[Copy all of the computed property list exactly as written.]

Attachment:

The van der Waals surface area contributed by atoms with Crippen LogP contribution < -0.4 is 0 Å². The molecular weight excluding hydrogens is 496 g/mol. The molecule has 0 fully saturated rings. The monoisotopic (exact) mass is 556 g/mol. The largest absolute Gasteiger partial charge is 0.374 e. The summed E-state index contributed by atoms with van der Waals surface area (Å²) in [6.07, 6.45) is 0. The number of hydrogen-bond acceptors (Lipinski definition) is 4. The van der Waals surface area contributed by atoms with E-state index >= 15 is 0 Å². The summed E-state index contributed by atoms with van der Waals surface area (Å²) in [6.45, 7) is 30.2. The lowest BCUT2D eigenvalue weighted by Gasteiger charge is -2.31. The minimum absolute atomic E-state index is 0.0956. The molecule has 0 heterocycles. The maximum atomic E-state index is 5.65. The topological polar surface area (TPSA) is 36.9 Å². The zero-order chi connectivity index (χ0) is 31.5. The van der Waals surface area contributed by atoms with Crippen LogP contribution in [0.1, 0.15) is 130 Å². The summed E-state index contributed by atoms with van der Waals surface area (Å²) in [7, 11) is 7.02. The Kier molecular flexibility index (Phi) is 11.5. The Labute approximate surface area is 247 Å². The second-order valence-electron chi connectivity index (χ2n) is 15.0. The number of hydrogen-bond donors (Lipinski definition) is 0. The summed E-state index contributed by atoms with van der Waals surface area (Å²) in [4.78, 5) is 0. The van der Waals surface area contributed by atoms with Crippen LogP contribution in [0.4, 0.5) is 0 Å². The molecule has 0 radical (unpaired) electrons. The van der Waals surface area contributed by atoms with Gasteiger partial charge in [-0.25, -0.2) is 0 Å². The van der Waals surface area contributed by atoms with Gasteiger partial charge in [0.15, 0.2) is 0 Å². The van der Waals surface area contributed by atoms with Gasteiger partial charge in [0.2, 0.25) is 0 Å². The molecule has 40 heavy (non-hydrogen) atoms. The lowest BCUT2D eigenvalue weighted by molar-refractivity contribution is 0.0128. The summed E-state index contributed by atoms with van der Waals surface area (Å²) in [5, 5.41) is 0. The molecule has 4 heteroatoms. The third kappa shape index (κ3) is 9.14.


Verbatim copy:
The van der Waals surface area contributed by atoms with Crippen LogP contribution < -0.4 is 0 Å². The molecular weight excluding hydrogens is 496 g/mol. The molecule has 0 fully saturated rings. The monoisotopic (exact) mass is 556 g/mol. The largest absolute Gasteiger partial charge is 0.374 e. The summed E-state index contributed by atoms with van der Waals surface area (Å²) in [6.07, 6.45) is 0. The number of hydrogen-bond acceptors (Lipinski definition) is 4. The van der Waals surface area contributed by atoms with E-state index >= 15 is 0 Å². The summed E-state index contributed by atoms with van der Waals surface area (Å²) in [6.45, 7) is 30.2. The lowest BCUT2D eigenvalue weighted by Gasteiger charge is -2.31. The minimum absolute atomic E-state index is 0.0956. The molecule has 0 heterocycles. The maximum atomic E-state index is 5.65. The topological polar surface area (TPSA) is 36.9 Å². The zero-order chi connectivity index (χ0) is 31.5. The van der Waals surface area contributed by atoms with Crippen LogP contribution in [0.1, 0.15) is 130 Å². The summed E-state index contributed by atoms with van der Waals surface area (Å²) in [7, 11) is 7.02. The Kier molecular flexibility index (Phi) is 11.5. The Labute approximate surface area is 247 Å². The second-order valence-electron chi connectivity index (χ2n) is 15.0. The number of hydrogen-bond donors (Lipinski definition) is 0. The summed E-state index contributed by atoms with van der Waals surface area (Å²) in [4.78, 5) is 0. The van der Waals surface area contributed by atoms with Crippen LogP contribution in [0.4, 0.5) is 0 Å². The molecule has 0 radical (unpaired) electrons. The van der Waals surface area contributed by atoms with Gasteiger partial charge in [-0.25, -0.2) is 0 Å². The van der Waals surface area contributed by atoms with Gasteiger partial charge in [0.15, 0.2) is 0 Å². The van der Waals surface area contributed by atoms with Gasteiger partial charge in [0.2, 0.25) is 0 Å². The molecule has 40 heavy (non-hydrogen) atoms. The lowest BCUT2D eigenvalue weighted by molar-refractivity contribution is 0.0128. The summed E-state index contributed by atoms with van der Waals surface area (Å²) in [5, 5.41) is 0. The molecule has 4 heteroatoms. The third kappa shape index (κ3) is 9.14.